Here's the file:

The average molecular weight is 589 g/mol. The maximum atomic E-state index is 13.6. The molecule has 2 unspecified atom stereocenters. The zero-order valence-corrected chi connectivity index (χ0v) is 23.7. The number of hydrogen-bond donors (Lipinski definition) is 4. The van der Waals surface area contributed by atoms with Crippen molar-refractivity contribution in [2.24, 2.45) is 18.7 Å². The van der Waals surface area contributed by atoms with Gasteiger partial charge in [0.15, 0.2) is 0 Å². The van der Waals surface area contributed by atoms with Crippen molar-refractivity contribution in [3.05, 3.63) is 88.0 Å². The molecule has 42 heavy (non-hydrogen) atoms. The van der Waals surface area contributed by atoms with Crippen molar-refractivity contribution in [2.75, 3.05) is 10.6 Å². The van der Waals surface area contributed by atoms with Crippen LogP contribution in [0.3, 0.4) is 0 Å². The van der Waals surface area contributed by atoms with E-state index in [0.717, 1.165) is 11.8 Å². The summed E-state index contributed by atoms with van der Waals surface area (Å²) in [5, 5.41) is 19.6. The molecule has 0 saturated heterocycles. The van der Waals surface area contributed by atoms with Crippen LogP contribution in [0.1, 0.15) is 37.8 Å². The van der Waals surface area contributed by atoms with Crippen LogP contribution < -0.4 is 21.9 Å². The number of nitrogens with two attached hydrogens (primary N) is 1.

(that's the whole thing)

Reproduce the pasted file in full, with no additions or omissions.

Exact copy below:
The average molecular weight is 589 g/mol. The maximum atomic E-state index is 13.6. The molecule has 2 unspecified atom stereocenters. The zero-order valence-corrected chi connectivity index (χ0v) is 23.7. The number of hydrogen-bond donors (Lipinski definition) is 4. The van der Waals surface area contributed by atoms with Crippen molar-refractivity contribution in [2.24, 2.45) is 18.7 Å². The van der Waals surface area contributed by atoms with Gasteiger partial charge in [0.15, 0.2) is 0 Å². The van der Waals surface area contributed by atoms with Crippen molar-refractivity contribution in [3.05, 3.63) is 88.0 Å². The molecule has 42 heavy (non-hydrogen) atoms. The van der Waals surface area contributed by atoms with Crippen molar-refractivity contribution in [2.75, 3.05) is 10.6 Å². The van der Waals surface area contributed by atoms with Crippen LogP contribution in [0.3, 0.4) is 0 Å². The van der Waals surface area contributed by atoms with E-state index in [0.717, 1.165) is 11.8 Å². The summed E-state index contributed by atoms with van der Waals surface area (Å²) in [5, 5.41) is 19.6. The molecule has 0 saturated heterocycles. The van der Waals surface area contributed by atoms with Crippen LogP contribution in [0.1, 0.15) is 37.8 Å². The van der Waals surface area contributed by atoms with Crippen LogP contribution < -0.4 is 21.9 Å². The number of nitrogens with two attached hydrogens (primary N) is 1.